By Harvey Joyce
The video game industry has grown immensely in the past decade with its total revenue rivalling movies and other entertainment industries at almost $180 billion. This mainstream success makes it difficult to understand how there is so much neglect and sexism faced by women in some of the industry’s largest companies. Beyond single companies, it seems there is an entire culture revolving around misogyny, gatekeeping, and abuse.
Activision Blizzard is one of the biggest companies in the gaming industry publishing many successful franchises such as Call of Duty, Candy Crush, World of Warcraft and Overwatch. Last month, California’s Department of Fair Employment and Housing (DFEH) started taking legal action against the company, accusing them of unequal pay, misrepresentation, discrimination, and widespread sexual harassment.
Female employees claim that the workplace culture was akin to a ‘frat house’ where they were subject to many inappropriate behaviours. Many male employees would arrive intoxicated at work or drink on-site, joke about rape and discrimination, sexually harass female staff and even invade female cubicles and breast-feeding rooms.
Many of these complaints were apparently ignored by managers and higher-ups. This created a ‘breeding ground’ of harassment and discrimination with no accountability. Due to the complaints, female employees apparently suffered retaliation in the form of being excluded on work projects, unwillingly being transferred to different units and selected for layoffs in the company.
The DFEH alleges that the workplace culture even resulted in the suicide of a female employee. Whilst on a company trip, male co-workers passed around intimate photos of her at a party, an accusation Activision Blizzard fiercely deny.
Activision Blizzard has vehemently denied these claims and has even filed a complaint about inaccuracy to the DFEH, stating this claim distorts and creates false assertions of the company. The company is now facing a lot of public outcry and consumer boycotting, employees have staged walkouts to express their dissatisfaction with how the company is dealing with the claims and for not issuing a thorough investigation into their workplace culture.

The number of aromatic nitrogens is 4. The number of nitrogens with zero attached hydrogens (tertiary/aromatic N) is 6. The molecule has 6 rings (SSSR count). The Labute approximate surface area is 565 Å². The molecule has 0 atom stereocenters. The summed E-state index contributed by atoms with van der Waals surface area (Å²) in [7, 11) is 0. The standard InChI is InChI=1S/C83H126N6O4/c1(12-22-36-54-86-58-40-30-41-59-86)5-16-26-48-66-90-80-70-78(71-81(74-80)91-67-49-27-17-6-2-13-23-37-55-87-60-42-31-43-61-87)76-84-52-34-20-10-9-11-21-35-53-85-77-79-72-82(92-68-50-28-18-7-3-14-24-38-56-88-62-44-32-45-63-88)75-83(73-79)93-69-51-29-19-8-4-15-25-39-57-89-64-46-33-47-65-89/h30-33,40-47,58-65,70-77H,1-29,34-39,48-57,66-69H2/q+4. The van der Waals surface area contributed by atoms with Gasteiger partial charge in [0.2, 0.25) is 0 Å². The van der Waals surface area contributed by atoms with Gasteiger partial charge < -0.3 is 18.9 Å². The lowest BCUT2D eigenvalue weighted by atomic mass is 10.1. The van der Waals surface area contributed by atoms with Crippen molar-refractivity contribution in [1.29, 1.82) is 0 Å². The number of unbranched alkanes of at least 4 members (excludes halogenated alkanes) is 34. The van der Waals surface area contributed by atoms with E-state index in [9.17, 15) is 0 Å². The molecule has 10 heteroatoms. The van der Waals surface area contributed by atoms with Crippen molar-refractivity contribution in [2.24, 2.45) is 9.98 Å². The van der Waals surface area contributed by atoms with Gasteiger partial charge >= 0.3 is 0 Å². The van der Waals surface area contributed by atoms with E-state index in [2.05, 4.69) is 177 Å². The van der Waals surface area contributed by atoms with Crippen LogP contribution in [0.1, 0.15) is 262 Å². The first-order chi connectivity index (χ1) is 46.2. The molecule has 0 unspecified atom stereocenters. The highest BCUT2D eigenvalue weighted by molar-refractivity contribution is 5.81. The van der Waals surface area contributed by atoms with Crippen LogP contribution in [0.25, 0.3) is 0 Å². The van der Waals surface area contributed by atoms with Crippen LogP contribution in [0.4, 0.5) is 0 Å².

Sadly this lawsuit is only one facet of a larger issue. The distressing and protracted #MeToo movement highlighted the abhorrent treatment of women in the gaming industry with many speaking out about the predatory and abusive behaviour they’ve had to put up with.
Other big video game companies such as Ubisoft and Riot Games, faced sexual abuse allegations. In addition, the fighting game and e-sports communities also received waves of allegations towards well-known figures due to their inappropriate behaviour toward minors. One of the biggest gaming tournaments EVO had their president fired for abuse allegations, as well as their tournament cancelled for that year.
The start of this prolonged and public harassment was in 2014 when a hate campaign known as the Gamergate “movement” spent months hounding female games journalists, critics and developers, both online and in person. While some argue that Gamergate was focused on ethics, progressivism and corruption in games journalism; it is completely asinine to believe it was just a coincidence that almost all of its targets were women, in an industry that’s barely 20% female.
There are also significant structural and economic problems in the games industry. The workforce is by and large driven by enthusiasm and passion, and that can be easily exploited. Jobs and contracts can also be unstable and include low pay for workers. The industry’s instability gives abusers immense power over their targets, allowing them to control the victim’s finances and career aspirations. One way these issues could be corrected is by unionisation, there is already strong demand for many industries, and this can be fundamental to protect employee welfare and to prevent abusive behaviour.
The issue of sexism and abuse in the game industry isn’t just brought on by companies. There are still many cultural micro-aggressions faced by female gamers, with the attitude that “video games are only for boys”. In reality, over 46% of gamers are female so this belief is not accurate.
There is also the lack of representation and over-sexualisation of female characters in video games fuelling this stigma against women in the industry. Not even to mention a lack of representation for people of colour or the LGBTQ+ community. It is clear that the gaming industry is a microcosm of our wider society.
The underlying issues of the gaming industry can’t be ignored. We must start to remove the stigma around reporting abuse and workplace harassment as well as the prejudices against female gamers. The severity of this legal action may finally be the watershed moment to bring about widespread change in work culture but it is our job to foster an inclusive, supportive community for everyone.
Image: Sean Do via Unsplash